That doesn’t mean the Greens are discouraged. The day after the election announcement, Furstenau said that the party had “hit the ground sprinting” thanks to an outpouring of donations. After the first day of fundraising, she added, the party had already pulled together three times as much as it had on the first day of the 2017 campaign.
Can B.C. have a safe election?
And will safety come at the cost of a timely and orderly release of results?
New Brunswick did it, and Saskatchewan has set a fall date as well. But it was provincial health officer Bonnie Henry who assured B.C.ers that a COVID-era election could be safe, and that she had been working with Elections BC since March to make sure of it.
While electronic voting is still out of the question, voters will have the option to drop by polling stations (in advance as well as on election day), where they’ll note precautions aimed at lowering risk of infection, from physical distancing and capacity limits to masked election officials and hand-sanitizing stations. But this year, Elections BC reckons more people are just going to mail it in.
Anton Boegman, B.C.’s Chief Electoral Officer, said the office expects 35 to 40 per cent of voters will opt to cast ballots by mail, compared to about 0.3 per cent that used the method in 2017. The office has already received 20,000 requests for mail-in packages in the 24 hours after Horgan called the election.
But the high volume of mail-in ballots could delay the final count, Boegman noted. Absentee votes, including those sent by mail, he explained, require close examination and aren’t counted until about two weeks after election day, typically delaying the final count to about 17 days after the election. Elections BC can handle up to 200,000 ballots in that time frame, he added, but any more than that could further delay the final count.
Is the pandemic the only issue at stake?
Public health may be front of mind, but parties and their candidates will likely grapple with questions beyond the province’s handling of COVID-19, and the fallout surrounding it. Almost four years before the pandemic, B.C. declared the opioid crisis a public health emergency. As of Sept. 28, COVID-19 has been linked to 230 deaths, whereas B.C.’s Coroners Service ties fentanyl to 103 deaths in August, alone, and 144 in July. Measured as a threat to human life, it is arguably the greater public health crisis.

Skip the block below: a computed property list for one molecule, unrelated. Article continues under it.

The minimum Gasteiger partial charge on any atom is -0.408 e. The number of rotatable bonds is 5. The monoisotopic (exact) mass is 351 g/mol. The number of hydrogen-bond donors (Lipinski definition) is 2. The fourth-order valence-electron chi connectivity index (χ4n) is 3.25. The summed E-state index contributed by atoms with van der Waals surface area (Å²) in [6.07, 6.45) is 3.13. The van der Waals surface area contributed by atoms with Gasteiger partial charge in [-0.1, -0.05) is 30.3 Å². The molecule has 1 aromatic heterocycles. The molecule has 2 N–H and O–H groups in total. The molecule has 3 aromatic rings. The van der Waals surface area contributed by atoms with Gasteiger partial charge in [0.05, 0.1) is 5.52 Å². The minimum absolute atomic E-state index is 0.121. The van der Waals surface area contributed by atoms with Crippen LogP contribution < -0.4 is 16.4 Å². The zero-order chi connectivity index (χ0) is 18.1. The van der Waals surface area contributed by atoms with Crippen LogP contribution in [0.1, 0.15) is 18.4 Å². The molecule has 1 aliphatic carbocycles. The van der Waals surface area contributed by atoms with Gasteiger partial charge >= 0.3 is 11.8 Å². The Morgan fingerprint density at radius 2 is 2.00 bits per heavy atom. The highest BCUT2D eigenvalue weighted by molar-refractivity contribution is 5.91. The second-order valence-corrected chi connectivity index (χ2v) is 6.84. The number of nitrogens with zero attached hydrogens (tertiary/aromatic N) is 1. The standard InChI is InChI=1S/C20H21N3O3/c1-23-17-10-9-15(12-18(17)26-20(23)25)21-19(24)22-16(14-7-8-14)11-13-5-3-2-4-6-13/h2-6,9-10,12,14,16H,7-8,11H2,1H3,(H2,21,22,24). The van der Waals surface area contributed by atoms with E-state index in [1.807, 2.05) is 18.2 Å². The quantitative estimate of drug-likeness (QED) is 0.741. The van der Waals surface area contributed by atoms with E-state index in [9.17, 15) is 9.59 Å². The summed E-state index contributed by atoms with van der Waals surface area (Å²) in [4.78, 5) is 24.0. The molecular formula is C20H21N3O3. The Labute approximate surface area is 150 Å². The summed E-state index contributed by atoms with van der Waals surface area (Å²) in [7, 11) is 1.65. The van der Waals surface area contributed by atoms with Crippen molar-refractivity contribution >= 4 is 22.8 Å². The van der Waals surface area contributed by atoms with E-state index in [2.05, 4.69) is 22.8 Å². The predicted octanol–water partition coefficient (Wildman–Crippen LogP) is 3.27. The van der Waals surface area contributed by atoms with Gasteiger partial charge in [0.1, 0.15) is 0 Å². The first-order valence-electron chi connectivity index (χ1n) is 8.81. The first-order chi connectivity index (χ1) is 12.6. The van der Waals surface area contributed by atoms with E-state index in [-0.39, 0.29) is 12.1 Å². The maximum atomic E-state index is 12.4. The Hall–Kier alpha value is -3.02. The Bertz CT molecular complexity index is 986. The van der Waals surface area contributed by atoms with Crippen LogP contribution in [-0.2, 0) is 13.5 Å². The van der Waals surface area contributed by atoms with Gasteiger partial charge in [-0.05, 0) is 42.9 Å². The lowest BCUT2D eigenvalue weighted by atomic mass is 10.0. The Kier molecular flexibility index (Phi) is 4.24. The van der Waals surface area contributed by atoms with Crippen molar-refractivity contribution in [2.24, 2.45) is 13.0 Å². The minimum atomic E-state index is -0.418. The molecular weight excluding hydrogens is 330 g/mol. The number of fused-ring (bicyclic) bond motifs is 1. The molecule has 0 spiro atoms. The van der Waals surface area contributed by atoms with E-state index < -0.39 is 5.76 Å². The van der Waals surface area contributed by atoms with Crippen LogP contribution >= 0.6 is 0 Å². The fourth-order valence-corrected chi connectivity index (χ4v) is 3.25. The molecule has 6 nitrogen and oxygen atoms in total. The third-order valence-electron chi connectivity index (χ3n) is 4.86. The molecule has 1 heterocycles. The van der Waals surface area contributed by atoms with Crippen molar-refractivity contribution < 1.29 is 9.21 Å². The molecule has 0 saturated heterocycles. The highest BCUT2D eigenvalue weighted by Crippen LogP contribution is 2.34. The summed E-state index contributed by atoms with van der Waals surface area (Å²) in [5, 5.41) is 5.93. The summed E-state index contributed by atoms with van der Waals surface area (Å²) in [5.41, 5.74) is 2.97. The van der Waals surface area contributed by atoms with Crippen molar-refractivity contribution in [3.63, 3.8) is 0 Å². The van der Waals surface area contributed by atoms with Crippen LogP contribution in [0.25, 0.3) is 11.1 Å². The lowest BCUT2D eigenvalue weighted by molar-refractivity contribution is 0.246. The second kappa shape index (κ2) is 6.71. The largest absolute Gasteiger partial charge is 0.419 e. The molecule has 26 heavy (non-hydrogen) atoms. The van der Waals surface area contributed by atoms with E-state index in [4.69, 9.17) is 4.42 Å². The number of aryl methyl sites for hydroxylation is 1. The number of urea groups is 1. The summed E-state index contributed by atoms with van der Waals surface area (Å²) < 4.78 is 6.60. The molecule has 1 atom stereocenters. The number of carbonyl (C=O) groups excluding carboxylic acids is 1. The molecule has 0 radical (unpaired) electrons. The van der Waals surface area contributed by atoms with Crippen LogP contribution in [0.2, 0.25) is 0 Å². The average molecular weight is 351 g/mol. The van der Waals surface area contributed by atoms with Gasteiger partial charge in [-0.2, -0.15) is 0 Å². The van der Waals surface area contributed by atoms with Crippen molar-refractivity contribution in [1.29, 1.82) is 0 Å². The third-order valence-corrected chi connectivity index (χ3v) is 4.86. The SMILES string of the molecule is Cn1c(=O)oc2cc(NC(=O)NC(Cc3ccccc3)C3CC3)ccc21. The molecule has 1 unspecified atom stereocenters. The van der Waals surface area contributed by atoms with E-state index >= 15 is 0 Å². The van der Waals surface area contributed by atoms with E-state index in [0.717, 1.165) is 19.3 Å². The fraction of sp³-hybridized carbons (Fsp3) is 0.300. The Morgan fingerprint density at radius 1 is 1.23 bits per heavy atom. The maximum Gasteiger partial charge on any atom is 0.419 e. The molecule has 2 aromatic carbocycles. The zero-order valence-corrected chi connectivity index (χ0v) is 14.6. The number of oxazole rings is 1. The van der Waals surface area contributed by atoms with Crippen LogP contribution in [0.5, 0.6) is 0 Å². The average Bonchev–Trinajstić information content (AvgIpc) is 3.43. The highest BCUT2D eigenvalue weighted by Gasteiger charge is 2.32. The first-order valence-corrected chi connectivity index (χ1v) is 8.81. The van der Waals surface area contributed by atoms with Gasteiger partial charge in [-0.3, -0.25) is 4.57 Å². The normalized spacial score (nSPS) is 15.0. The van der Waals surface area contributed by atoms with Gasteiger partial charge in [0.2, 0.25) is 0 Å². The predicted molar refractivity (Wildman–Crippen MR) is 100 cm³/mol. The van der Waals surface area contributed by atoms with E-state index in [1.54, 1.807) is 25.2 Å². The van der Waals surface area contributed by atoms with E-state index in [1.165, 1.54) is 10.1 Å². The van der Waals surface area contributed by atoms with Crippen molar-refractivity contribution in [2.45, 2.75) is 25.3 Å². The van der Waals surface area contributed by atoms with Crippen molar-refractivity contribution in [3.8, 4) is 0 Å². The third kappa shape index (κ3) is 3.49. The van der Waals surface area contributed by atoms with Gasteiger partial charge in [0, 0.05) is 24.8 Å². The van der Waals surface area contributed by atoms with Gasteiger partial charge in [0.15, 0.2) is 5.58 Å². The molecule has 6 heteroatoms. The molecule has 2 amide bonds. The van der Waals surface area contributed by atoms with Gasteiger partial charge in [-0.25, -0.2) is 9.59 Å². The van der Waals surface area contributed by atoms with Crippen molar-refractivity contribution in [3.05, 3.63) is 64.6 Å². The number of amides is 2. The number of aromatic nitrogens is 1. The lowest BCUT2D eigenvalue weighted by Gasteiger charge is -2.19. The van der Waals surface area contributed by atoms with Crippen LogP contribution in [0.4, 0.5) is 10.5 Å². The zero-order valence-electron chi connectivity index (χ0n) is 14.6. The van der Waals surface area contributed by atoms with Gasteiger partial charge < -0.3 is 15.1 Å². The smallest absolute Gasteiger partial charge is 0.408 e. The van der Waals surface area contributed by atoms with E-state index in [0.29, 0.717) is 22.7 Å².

The great and late (read: delayed) Site C Dam, B.C.’s most expensive public infrastructure project, is still mired in problems and its fate could prove to be a sleeper issue as well, along with affordable housing, and any number of issues surrounding the battleground of Surrey. There’s the question of what the kind of policing model would replace the RCMP in the city—particularly important after the death of George Floyd led cities and countries around the world to re-evaluate the relationship between civilians and police. Or there’s the question of how to deal with Surrey’s problematic portable classrooms and overcrowding if they’re scrapped (especially in the age of Covid).
Will teachers strike in the thick of the campaign?
Shortly before Horgan asked Lt. Gov. Janet Austin to dissolve the legislature, B.C.’s teachers’ union filed an application with the province’s labour relations board over unsafe work and learning conditions in schools given the risk of COVID-19.
With classes back in session this month, the British Columbia Teachers’ Federation says members are feeling pressured to work in crowded classrooms, and that many districts don’t have the resources they need to enact health and safety measures that prevent infection. They want the government to address their concerns, but Horgan had other ideas around who bears that burden.
“Safe operation of our schools is not the responsibility of the premier,” he said at the election announcement, pointed to school boards, administrators and trustees instead.
While teachers wait for the labour board in weigh in, the province is on notice—the application makes that clear. If the lives of teachers and students are at risk, the union might take action, legal or otherwise, and “some groups of teachers may consider job action.”